I grew up in the State of Maharashtra in India. In college, we frequented a fort called Sinhagad( The Lion’s fort).This fort has a tremendous amount of history. For more information please visit here.
This was a long trek and we went early to make sure we did not need to bear the brunt of the hot sun. By the time we would start our descent it would usually be noon. The fort is lined with little shops selling jowar/ sorghum bhakris ( rotis) and pithla or Zunka ( a spicy side dish made with chickpea flour), little earthen pots of sweetened yogurt, onion bhaji ( fritters) and hot chai! This meal is a little piece of heaven! I truly miss it. Recently, a friend visited home and decided to do the hike atop the fort and her pictures brought back fond memories of the worry free college days! The only closest thing I can do to calm myself down from the flooding of memories is to cook the food that I so associate with those memories, so I did! This is a quick and healthy meal. It is gluten free as well. But for me it brings back beautiful memories of growing in a state and country that is plenteous with so much history and culture and of course food. So without much digression here is the recipe –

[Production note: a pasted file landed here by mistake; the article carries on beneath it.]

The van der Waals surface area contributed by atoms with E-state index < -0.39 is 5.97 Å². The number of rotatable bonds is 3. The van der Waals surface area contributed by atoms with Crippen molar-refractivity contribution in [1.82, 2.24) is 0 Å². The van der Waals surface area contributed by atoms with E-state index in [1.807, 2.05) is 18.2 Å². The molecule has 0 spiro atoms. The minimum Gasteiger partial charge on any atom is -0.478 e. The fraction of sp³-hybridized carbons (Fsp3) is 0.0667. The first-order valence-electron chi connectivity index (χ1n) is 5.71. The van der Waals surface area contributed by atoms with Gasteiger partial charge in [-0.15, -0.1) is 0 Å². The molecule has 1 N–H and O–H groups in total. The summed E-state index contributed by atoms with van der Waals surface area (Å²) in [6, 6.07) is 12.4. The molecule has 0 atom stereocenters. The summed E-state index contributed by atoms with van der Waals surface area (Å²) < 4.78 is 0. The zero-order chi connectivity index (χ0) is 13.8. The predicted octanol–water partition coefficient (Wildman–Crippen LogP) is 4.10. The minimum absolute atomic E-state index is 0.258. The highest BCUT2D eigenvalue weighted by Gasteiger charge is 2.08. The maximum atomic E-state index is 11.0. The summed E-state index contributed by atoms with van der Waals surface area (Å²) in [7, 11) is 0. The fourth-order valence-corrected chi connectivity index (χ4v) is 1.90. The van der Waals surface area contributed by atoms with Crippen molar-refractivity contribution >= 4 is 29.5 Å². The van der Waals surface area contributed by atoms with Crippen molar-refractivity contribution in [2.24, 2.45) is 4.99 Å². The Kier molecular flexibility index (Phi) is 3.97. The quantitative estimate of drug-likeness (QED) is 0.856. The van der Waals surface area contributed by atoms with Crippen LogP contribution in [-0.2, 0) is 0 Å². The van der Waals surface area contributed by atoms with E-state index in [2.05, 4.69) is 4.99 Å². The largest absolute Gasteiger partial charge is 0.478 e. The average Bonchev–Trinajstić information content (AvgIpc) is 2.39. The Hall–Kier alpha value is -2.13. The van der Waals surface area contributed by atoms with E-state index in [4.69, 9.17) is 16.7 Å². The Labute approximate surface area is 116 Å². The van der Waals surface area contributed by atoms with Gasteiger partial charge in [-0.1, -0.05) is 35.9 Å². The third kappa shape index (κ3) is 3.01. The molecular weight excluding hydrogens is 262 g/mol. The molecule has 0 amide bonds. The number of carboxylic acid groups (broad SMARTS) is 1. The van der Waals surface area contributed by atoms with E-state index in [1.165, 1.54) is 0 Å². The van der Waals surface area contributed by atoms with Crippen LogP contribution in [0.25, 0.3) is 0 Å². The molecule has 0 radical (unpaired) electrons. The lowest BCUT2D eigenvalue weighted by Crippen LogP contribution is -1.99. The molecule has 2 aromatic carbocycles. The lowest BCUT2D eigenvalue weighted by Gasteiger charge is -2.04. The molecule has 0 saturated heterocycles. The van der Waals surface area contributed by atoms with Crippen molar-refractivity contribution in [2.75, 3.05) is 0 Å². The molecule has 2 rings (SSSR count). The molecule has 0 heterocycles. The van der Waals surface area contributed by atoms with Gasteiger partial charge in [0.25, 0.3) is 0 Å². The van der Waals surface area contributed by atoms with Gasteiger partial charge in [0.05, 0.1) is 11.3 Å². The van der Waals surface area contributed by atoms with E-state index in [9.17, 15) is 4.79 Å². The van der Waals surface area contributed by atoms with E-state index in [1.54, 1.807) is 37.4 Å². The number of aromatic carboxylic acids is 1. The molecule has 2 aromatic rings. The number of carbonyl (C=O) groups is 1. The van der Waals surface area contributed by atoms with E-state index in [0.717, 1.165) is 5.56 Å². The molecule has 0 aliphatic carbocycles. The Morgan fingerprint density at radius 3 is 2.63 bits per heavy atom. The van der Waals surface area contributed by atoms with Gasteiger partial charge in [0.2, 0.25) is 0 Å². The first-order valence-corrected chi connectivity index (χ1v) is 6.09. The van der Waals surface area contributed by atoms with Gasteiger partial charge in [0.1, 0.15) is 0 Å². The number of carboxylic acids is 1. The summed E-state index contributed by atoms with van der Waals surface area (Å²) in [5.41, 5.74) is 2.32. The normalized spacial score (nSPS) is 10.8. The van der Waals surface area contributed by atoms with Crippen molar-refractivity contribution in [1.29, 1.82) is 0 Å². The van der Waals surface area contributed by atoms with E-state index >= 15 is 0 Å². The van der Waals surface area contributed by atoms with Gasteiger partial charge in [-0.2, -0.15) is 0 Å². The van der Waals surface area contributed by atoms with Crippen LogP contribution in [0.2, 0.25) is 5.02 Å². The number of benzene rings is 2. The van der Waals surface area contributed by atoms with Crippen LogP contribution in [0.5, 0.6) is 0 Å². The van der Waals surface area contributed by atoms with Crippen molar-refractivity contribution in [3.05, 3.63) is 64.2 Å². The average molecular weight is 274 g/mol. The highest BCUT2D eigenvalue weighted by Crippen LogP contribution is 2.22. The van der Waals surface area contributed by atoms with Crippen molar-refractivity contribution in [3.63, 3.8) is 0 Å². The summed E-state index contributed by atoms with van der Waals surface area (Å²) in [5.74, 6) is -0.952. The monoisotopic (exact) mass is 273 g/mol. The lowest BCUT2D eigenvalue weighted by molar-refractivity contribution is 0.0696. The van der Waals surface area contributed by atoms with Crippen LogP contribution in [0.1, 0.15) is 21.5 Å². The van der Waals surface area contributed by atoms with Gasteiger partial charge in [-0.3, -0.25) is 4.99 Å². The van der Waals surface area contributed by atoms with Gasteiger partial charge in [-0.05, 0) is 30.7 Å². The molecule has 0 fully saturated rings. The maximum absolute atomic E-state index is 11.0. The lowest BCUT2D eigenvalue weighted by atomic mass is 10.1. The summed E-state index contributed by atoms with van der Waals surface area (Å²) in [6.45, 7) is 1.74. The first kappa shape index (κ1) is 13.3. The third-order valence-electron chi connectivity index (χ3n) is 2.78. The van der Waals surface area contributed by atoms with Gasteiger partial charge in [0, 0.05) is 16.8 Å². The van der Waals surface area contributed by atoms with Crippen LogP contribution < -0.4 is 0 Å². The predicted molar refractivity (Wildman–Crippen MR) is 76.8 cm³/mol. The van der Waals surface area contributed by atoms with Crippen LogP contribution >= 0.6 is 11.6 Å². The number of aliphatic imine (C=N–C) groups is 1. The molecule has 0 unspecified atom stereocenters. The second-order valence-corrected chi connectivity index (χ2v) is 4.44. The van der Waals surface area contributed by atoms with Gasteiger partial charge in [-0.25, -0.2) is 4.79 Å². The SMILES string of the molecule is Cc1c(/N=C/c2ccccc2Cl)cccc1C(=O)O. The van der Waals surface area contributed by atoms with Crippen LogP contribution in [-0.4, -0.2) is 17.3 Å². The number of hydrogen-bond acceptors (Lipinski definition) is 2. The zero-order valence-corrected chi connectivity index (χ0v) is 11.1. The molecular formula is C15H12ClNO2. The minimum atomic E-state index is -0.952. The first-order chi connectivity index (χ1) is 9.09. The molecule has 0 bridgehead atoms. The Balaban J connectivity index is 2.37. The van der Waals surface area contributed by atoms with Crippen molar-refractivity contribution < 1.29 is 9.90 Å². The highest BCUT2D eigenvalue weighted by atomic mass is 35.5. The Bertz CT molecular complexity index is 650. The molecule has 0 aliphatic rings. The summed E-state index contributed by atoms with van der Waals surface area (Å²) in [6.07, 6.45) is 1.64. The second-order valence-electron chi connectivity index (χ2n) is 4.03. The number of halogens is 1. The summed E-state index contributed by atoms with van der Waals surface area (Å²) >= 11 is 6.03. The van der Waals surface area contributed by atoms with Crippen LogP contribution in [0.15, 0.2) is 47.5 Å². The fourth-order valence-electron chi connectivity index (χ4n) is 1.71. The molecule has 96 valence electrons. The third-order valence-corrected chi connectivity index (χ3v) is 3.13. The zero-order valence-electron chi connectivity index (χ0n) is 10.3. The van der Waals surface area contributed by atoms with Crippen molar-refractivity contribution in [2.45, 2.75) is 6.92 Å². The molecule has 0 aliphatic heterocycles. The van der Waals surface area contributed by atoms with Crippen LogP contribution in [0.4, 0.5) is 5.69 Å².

Besan – 1 cup
Onions – 1 large chopped into small pieces
Green chillies – 3
Oil – 2 tbsp
Mustard seeds – ½ tsp
Cumin seeds – ½ tsp
Salt to taste
Turmeric powder – ¼ spoon
Chilli powder – 1 tsp (adjust if you need it to be more spicy)
Water – 1.5 cups
Cilantro – 1 few sprigs chopped
Heat oil in a pan and add mustard and cumin seeds. When they splutter add green chillies and fry and then add onions. Let the onions cook. In a bowl combine besan,salt, turmeric,chilly powder and water. Mix and make sure there are no lumps. When the onions are cooked, pour the besan mixture into the pan and keep whisking till the besan is cooked. Add more oil if needed. The besan is cooked when it is shiny and dry. Add cilantro in the end.
Jowar /Sorghum flour– 2 cups
Hot water – 1 cup
Salt – as per taste
In a deep and wide bowl add the jowar/sorghum flour. Add salt and pour the hot water a little at a time. Mix with a spoon since it will be too hot to handle. Pour enough water to make a thick dough. The dough should look like playdoh. When it is cool enough to handle, knead with hand to make it malleable. Take a 5 X 5 foil and brush it with oil. Heat a griddle pan on medium. Keep a small bowl of water on the side. Now make several balls( a little bigger than gold size balls and a little smaller than a baseball ball). On the oiled foil paper, with the help of a little water flatten the ball to make rotis. When they are of desired thickness, slowly transfer them to the hot griddle. Apply water on the side facing the top. You will know the roti is cooked when the water on top dries out. Now turn over and cook the other side. Serve with Zunka.